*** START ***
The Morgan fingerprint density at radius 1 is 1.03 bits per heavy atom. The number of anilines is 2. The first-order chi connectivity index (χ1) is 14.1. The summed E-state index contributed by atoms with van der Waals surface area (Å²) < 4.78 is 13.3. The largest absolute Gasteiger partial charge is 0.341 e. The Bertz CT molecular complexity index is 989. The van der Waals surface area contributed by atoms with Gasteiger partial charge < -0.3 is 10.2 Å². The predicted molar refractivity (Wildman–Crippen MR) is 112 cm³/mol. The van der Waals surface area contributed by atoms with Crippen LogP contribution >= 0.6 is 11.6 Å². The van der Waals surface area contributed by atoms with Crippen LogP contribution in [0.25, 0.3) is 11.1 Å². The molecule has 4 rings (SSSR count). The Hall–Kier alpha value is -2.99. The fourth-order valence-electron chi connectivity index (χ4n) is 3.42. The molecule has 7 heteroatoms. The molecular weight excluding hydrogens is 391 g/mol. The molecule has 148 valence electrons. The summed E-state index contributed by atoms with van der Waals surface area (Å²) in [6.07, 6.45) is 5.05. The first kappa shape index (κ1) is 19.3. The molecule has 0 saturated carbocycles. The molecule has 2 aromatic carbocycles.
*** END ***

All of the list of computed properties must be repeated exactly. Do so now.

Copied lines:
The Morgan fingerprint density at radius 1 is 1.03 bits per heavy atom. The number of anilines is 2. The first-order chi connectivity index (χ1) is 14.1. The summed E-state index contributed by atoms with van der Waals surface area (Å²) < 4.78 is 13.3. The largest absolute Gasteiger partial charge is 0.341 e. The Bertz CT molecular complexity index is 989. The van der Waals surface area contributed by atoms with Gasteiger partial charge < -0.3 is 10.2 Å². The predicted molar refractivity (Wildman–Crippen MR) is 112 cm³/mol. The van der Waals surface area contributed by atoms with Crippen LogP contribution >= 0.6 is 11.6 Å². The van der Waals surface area contributed by atoms with Crippen LogP contribution in [0.25, 0.3) is 11.1 Å². The molecule has 4 rings (SSSR count). The Hall–Kier alpha value is -2.99. The fourth-order valence-electron chi connectivity index (χ4n) is 3.42. The molecule has 7 heteroatoms. The molecular weight excluding hydrogens is 391 g/mol. The molecule has 148 valence electrons. The summed E-state index contributed by atoms with van der Waals surface area (Å²) in [6.07, 6.45) is 5.05. The first kappa shape index (κ1) is 19.3. The molecule has 0 saturated carbocycles. The molecule has 2 aromatic carbocycles.